That document is nearly identical to a draft executive order the National Archives has shared with the Jan. 6 committee, and that POLITICO published last month. Metadata on the document says it was created by a user named Christina Bobb, and later updated by an unnamed person. A One America News anchor by that name was involved in Giuliani’s work for Trump, and previously worked in the Department of Homeland Security during the Trump administration.
The Washington Post reported that Bobb was on at least one conference call about setting up alternate slates of electors for the Jan. 6 certification vote, and that she was at the Willard hotel “command center” that Trump’s allies used as a home base to coordinate efforts to overturn the election. The emails did not cast light on Bobb’s ties to the draft executive order beyond her name’s appearance in the metadata, and she did not respond to requests for comment.
Flynn noticed a problem with the document Waldron had sent: Its title misspelled the word “analyze.”
“I reviewed,” Flynn replied half an hour later to Waldron, Kerik, and Friess. “Fix the spelling error in the title. Ensure it gets a legal review, but this is ready to go from my standpoint. Thanks for getting the key points in.”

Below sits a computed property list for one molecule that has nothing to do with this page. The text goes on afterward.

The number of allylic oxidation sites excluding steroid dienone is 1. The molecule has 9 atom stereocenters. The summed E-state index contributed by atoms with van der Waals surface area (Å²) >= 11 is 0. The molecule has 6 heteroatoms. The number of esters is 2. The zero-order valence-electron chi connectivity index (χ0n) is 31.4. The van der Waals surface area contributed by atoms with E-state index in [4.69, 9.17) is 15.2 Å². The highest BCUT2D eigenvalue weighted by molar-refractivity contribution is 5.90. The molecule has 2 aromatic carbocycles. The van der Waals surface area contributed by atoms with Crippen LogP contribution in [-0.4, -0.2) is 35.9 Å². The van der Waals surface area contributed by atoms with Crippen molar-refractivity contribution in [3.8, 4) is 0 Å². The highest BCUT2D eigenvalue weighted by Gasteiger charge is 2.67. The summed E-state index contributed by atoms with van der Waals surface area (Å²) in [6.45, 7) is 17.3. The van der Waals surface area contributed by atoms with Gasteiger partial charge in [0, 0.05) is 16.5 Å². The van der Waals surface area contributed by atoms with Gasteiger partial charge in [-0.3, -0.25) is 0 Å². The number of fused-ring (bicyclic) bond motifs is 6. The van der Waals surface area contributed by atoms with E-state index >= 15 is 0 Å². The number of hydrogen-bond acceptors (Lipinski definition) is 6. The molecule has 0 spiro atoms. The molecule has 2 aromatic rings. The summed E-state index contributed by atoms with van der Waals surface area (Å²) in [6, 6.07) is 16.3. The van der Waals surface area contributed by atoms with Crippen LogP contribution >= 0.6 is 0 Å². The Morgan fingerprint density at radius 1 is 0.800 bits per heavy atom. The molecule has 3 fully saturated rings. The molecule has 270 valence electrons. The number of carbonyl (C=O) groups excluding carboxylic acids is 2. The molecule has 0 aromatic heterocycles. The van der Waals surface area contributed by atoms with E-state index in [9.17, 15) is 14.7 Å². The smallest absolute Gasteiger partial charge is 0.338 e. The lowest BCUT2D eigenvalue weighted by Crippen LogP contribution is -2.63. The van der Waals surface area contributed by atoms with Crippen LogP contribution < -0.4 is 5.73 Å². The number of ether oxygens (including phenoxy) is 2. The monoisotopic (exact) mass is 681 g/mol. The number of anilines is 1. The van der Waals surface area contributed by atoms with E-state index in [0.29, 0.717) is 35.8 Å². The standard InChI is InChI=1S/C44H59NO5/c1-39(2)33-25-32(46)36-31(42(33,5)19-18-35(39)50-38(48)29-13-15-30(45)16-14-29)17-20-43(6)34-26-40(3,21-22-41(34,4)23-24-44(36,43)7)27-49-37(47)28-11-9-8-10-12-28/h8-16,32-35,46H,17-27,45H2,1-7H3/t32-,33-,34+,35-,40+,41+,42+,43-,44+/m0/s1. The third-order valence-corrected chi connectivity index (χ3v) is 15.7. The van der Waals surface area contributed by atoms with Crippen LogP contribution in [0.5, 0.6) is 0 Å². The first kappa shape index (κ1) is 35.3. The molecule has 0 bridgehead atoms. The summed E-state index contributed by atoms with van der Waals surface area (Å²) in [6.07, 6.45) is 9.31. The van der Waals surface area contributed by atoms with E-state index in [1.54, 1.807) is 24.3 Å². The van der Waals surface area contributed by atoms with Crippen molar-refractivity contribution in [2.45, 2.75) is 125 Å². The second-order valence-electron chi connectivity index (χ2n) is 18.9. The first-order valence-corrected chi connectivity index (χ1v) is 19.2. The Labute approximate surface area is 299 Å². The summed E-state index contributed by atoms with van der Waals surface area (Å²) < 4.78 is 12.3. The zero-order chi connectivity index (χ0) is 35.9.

It’s not clear if the order got the legal review Flynn referred to. But the email traffic came at a sensitive moment for Trump allies’ push to keep him in office despite his loss to President Joe Biden. Two days after the first email, dated Dec. 16, 2020, Flynn and others held an Oval Office meeting with Trump to press for drastic action to keep his baseless election challenges alive. The New York Times reported that voting machine seizures were discussed at that meeting.
Another email appears to be a forward of a message from Ramsland, a Texas businessman who — according to The Washington Post — pushed a company called Allied Security Operations Group into “a quixotic attempt” to find proof of widespread voter fraud in the 2020 election. State-level officials as well as Trump’s own former attorney general have said no fraud occurred that could have changed the outcome.